Well, even though I’m unlikely to finish reading Anna Karenina this year, I’ve managed to fulfill my quota of ‘a classic a year’ by reading this.
Every time I pick up a ‘classic’ I’m slightly apprehensive. ‘Classic’ suggests that many learned people have picked this book before and rated it worthy of this broad, but slightly vague accolade. Great Expectations for instance. Many reading friends I know and trust Love this book, rave about its remarkable characterisation and insist that I will surely adore it too. No such luck. I got half way through this Dickens classic three times and was not too surprised to realize recently that I’d discarded of my copy in a previous scour of my bookshelves! (Perhaps my expectations were too great?!)
So, when I had to do a university presentation in English, based on a ‘subject knowledge gap’, I clocked that the ‘Victorian Novel’ was probably a good place to start. I considered Dickens; bought Bleak House. Realised it is a tome and I only had a week to read it. Discarded Bleak House. Started reading a Dickens biography, found it interesting, but realised at this point that I was procrastinating and part of the presentation had to be connected to a novel.
The guy I was partnered with had recently read ‘Jane Eyre’, so I decided that it was probably a topic worth grappling with together…at least I could text him in despair, I thought, when the rambling prose got too much. But no! To my surprise and delight, I loved Jane Eyre! I had had a rather narrow vision of what ‘Victorian Literature’ was. I don’t like Dickens, so assumed that I would have an equal dislike for anything written in the era.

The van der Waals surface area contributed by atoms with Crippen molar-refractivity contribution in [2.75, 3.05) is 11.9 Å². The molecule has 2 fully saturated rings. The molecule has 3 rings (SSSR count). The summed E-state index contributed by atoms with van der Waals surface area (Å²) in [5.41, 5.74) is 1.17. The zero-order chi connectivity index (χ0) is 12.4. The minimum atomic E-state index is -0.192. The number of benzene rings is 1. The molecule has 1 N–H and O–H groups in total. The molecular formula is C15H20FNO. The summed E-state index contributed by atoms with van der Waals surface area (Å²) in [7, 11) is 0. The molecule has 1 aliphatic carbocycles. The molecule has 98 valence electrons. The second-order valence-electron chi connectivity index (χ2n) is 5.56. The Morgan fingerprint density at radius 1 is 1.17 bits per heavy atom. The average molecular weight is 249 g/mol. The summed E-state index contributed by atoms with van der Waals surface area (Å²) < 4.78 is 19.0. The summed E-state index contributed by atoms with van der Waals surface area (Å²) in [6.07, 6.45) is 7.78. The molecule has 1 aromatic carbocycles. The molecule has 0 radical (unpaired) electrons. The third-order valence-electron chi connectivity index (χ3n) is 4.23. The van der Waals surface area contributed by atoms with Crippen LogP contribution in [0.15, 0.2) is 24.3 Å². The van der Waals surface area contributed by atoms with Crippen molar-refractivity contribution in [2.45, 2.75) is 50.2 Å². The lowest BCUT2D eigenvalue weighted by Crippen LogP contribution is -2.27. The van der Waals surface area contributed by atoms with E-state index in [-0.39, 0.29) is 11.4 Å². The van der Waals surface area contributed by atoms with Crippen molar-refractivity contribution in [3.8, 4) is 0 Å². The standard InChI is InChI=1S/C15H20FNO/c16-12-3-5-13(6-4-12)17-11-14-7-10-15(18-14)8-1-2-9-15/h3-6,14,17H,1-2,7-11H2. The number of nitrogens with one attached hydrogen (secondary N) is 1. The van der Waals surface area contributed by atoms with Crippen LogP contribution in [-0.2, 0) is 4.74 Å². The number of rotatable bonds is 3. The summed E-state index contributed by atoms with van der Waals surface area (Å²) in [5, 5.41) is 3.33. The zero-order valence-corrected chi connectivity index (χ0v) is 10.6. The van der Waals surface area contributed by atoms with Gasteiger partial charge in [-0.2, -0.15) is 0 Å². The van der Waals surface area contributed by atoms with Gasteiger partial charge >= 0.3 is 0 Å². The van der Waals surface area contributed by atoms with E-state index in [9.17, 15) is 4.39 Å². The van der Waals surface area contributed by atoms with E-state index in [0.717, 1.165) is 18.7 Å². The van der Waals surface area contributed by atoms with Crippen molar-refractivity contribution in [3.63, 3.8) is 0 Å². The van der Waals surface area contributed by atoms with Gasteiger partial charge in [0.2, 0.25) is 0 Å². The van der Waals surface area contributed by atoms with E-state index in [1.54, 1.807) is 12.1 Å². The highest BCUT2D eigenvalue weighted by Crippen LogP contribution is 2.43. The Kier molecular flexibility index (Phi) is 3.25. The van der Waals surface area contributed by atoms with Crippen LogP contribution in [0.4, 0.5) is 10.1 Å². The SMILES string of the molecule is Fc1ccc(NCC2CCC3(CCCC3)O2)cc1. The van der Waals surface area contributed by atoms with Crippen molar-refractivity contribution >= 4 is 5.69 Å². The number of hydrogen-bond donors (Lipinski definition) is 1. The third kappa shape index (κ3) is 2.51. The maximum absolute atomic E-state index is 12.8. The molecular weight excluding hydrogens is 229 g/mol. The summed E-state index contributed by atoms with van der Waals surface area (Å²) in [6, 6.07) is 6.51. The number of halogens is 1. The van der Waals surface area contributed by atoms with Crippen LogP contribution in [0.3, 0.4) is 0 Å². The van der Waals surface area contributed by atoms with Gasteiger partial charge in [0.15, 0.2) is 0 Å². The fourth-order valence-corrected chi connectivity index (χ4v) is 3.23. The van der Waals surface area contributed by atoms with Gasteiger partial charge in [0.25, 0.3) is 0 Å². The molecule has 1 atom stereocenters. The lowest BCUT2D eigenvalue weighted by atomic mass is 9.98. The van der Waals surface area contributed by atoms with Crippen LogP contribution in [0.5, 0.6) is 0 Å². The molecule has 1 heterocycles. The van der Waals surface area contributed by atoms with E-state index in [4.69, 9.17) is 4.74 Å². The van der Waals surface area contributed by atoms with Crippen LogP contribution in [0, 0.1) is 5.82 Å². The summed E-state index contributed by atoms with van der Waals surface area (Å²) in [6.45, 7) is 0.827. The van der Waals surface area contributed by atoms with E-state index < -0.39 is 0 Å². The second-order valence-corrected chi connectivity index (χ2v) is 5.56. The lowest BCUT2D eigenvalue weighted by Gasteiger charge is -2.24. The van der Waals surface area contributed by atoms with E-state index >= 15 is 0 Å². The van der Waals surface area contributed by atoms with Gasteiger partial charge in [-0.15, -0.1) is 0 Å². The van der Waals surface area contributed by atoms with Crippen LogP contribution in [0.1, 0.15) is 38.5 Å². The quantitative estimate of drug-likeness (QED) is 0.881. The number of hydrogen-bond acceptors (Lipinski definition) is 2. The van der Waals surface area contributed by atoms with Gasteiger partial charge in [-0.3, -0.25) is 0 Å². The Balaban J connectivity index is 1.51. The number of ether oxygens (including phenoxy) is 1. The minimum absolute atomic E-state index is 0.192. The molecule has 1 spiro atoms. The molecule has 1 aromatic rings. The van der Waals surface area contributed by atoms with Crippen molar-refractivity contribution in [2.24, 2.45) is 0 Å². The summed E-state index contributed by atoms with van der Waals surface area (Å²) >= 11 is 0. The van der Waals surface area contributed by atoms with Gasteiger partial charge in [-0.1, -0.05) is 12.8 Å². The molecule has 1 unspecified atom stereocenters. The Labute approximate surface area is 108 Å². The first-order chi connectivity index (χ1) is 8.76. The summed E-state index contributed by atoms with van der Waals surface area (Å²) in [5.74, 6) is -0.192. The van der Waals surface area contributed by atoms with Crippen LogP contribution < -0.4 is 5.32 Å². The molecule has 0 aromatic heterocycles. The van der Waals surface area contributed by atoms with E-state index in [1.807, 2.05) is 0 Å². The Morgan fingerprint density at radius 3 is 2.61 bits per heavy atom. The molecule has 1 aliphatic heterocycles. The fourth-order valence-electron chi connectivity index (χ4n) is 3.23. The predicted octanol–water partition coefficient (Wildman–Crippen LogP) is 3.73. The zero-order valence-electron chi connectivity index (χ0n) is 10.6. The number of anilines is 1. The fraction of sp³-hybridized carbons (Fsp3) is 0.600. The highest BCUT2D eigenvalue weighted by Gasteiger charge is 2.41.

I particularly enjoyed how three-dimensional Jane seemed. First person narration can be limiting in this respect, however I trusted this voice. It is self aware and although necessarily one sided, reliable as much as it can be.
The scenery is vivid. The houses, schools and countrysides are compared and contrasted with ease and provide a splendid back-drop for Jane’s adventure, while also giving a real richness to the story.
We are given a great spread of characters for Jane to interact with, each highlighting a different aspect of her personality. And Rochester! The ‘hero’ of the novel, famous way beyond the pages of the book. Your classic flawed, romantic Byronic Hero: mad, bad and dangerous to know and oh, so attractive because of it!
A book I know I will read again and lend to friends who are yet to have the pleasure.
(I’ve not included The Count of Monte Cristo here published in 1844 as European literature has a different feel altogether!)